Tell us some of the challenges you faced while in the Big Brother house and was there any time you felt like leaving?
People don’t really ask this question. Being in a confined space with strangers can mess with your mind. You won’t know how to react, and all, plus you have to be very accommodating of every housemate and their behaviour. I won’t lie, when I first came into the house, in the first 1-2 weeks, I felt like leaving, but I slowly found my feet and blended accordingly.
My biggest challenge was the food. I am very selective of the things I eat, I am allergic to fish, plus I don’t eat Swallow, hence I had to make do with noodles for the most part and one of my favourite food “Pizza” was not readily available in the house.
If you are made the Nigeria President, what are the three major rules you will implement to move the country forward?
I don’t think I will add a lot to the already existing laws; rather, there are so many things that can be implemented in better ways. Firstly, I will bring about a better security structure aimed at protecting the people and not extorting or killing them. I will also bring employment for the millions of unemployed people and lastly, good roads. It will be intense, but I think we seriously need to fix our roads. These three sectors: security, infrastructure development and jobs, need urgent attention.
Angel Agnes Smith (4th Runner up)
What motivated you to take part in the BBNaija Season 6?
Nothing really motivated me. I was figuring my life out and thought it was a good idea to audition.
How do you intend to use the platform to better your life and to impact your immediate environment and the youths of Nigeria?
I intend to use the platform to make my life better by connecting with the right people that can put me in the right places. As for the youths of Nigeria, I spoke about my mental health project, and I believe they’ll benefit from it.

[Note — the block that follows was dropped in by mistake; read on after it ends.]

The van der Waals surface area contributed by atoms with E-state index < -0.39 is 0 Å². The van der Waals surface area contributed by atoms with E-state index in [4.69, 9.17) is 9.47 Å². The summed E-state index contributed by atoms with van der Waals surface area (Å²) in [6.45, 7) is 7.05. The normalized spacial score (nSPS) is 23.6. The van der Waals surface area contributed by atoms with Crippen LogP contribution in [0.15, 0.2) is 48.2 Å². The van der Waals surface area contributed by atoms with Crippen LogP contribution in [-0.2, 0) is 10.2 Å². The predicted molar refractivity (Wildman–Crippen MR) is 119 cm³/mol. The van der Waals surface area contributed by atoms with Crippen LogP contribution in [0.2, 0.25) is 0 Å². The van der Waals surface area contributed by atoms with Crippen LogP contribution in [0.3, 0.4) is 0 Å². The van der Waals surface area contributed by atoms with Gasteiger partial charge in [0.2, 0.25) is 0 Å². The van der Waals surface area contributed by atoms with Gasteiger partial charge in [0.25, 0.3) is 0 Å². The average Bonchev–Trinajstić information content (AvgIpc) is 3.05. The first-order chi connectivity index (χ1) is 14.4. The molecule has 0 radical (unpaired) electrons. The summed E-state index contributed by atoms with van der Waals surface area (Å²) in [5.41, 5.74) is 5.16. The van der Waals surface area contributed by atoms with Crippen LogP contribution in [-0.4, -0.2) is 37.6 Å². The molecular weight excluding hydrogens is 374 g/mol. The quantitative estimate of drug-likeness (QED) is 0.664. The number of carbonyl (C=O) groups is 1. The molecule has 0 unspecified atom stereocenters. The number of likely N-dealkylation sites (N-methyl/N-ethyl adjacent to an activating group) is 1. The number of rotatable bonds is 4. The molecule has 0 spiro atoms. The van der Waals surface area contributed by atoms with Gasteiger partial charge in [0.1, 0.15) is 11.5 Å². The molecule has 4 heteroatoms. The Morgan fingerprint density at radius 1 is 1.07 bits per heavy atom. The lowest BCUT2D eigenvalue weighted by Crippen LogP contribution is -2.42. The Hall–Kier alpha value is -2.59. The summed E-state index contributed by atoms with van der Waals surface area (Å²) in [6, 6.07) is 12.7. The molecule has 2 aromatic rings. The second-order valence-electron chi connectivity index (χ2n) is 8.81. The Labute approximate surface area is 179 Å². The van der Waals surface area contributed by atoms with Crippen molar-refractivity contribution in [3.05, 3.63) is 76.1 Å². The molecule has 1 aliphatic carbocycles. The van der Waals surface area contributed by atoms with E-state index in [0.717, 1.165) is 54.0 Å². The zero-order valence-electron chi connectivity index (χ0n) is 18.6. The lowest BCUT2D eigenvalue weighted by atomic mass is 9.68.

You spoke a lot about your parents not being there for you and how your grandmother used to beat you. Were you truly abandoned by your parents as a child because a lot of times, some housemates just tell stories in the house as part of their content?
They were not really present, and I had to adult on my own pretty quickly.
While in the house, you kept on talking about mental health and your mental health. Tell us about your situation and what led to it?
I struggled mentally for the longest time, from being bullied by teachers in high school to losing my boyfriend at the age of 19. A lot of factors made my mental health decline.
In the history of BBNAIJA, there has never been a finale for six housemates. How do you feel making it to the finals in such controversial circumstances, especially with people thinking Biggie was partial?
I’m grateful that Biggie gave Pere and I the opportunity to earn our spot in the finale.
Emmanuel Umoh (5th Runner up)
You made a statement in the house that you are just like Boma outside of the house. Could you please tell us what you meant by that?
Boma is an exceptional model who has conquered not just the runway world but the fashion world as a whole. And that’s pretty much me outside the house.
What motivated you to take part in the BBNaija Season 6?
Every phase of my life has been a stage where I take necessary steps to better my life as an entrepreneur and career as a model and improve generally. I realized I got to a point where I needed to take another step and the BBNaija has just the platform I needed, so I went for it.
What are the lessons you learned, co-habiting with strangers in the BBNAIJA house?
I learned a couple of things in the house. One is that everyone is unique and talented, another is that opinions are meant to be respected, especially when teamwork is involved, and patience is a virtue.
What is your greatest fear in life?
That would be not being worthy and losing relevance. From an early age, I have been taught that it is important to grow in life and help make a difference in the world and I have always wanted to do just that hence the reason I launched my Ime foundation.
So not adding value to lives would be the worst thing and of course, my biggest fear is being or staying average. I have always wanted to be exceptional. And hence why I work so hard to stand out and make a difference in the world.
If you were Nigeria’s President, what are three important rules you would make to move the country forward?
Equal pay for both men and women.
Free and Quality education; not paying for textbooks for primary and secondary school students.
Free and quality health care at Public health centres. The health budget would be a priority.
Read the complete issue on ThisDay Style.
Interview/ Styling : @azukaogujiuba
LiquorRose/ Angel outfits:
Lead hair stylist : @ferdinandshair
Hair stylists: @Yinkzsignature
Makeup Artists: @maq_jose@tmtbylayinka
Shoes : @juyicalton
Male Casuals : @yomicasual